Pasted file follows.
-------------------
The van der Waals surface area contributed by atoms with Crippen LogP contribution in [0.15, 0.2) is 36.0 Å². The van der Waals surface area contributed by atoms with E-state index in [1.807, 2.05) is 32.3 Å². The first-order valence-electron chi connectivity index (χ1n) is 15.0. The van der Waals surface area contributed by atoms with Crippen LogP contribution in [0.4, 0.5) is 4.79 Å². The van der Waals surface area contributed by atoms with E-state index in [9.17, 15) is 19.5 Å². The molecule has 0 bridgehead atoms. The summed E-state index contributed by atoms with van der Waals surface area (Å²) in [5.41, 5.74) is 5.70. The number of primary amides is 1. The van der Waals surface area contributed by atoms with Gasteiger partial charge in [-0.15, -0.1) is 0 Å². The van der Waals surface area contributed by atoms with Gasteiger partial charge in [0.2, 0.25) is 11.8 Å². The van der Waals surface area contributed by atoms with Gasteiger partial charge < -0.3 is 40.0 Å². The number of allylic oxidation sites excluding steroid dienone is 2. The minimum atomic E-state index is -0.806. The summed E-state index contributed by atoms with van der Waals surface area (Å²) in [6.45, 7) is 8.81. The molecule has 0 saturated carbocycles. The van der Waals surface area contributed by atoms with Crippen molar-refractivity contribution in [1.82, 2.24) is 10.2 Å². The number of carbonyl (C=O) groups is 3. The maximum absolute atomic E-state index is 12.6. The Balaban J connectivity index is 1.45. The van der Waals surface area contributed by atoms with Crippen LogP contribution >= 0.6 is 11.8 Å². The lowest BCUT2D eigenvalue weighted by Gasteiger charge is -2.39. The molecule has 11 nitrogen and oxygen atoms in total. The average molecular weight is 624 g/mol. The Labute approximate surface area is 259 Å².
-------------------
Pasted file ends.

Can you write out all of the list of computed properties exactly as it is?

The van der Waals surface area contributed by atoms with Crippen LogP contribution in [0.15, 0.2) is 36.0 Å². The van der Waals surface area contributed by atoms with E-state index in [1.807, 2.05) is 32.3 Å². The first-order valence-electron chi connectivity index (χ1n) is 15.0. The van der Waals surface area contributed by atoms with Crippen LogP contribution in [0.4, 0.5) is 4.79 Å². The van der Waals surface area contributed by atoms with E-state index in [9.17, 15) is 19.5 Å². The molecule has 0 bridgehead atoms. The summed E-state index contributed by atoms with van der Waals surface area (Å²) in [5.41, 5.74) is 5.70. The number of primary amides is 1. The van der Waals surface area contributed by atoms with Gasteiger partial charge in [-0.15, -0.1) is 0 Å². The van der Waals surface area contributed by atoms with Gasteiger partial charge in [0.2, 0.25) is 11.8 Å². The van der Waals surface area contributed by atoms with Gasteiger partial charge < -0.3 is 40.0 Å². The number of allylic oxidation sites excluding steroid dienone is 2. The minimum atomic E-state index is -0.806. The summed E-state index contributed by atoms with van der Waals surface area (Å²) in [6.45, 7) is 8.81. The molecule has 0 saturated carbocycles. The van der Waals surface area contributed by atoms with Crippen molar-refractivity contribution in [1.82, 2.24) is 10.2 Å². The number of carbonyl (C=O) groups is 3. The maximum absolute atomic E-state index is 12.6. The Balaban J connectivity index is 1.45. The van der Waals surface area contributed by atoms with Crippen LogP contribution >= 0.6 is 11.8 Å². The lowest BCUT2D eigenvalue weighted by Gasteiger charge is -2.39. The molecule has 11 nitrogen and oxygen atoms in total. The average molecular weight is 624 g/mol. The Labute approximate surface area is 259 Å².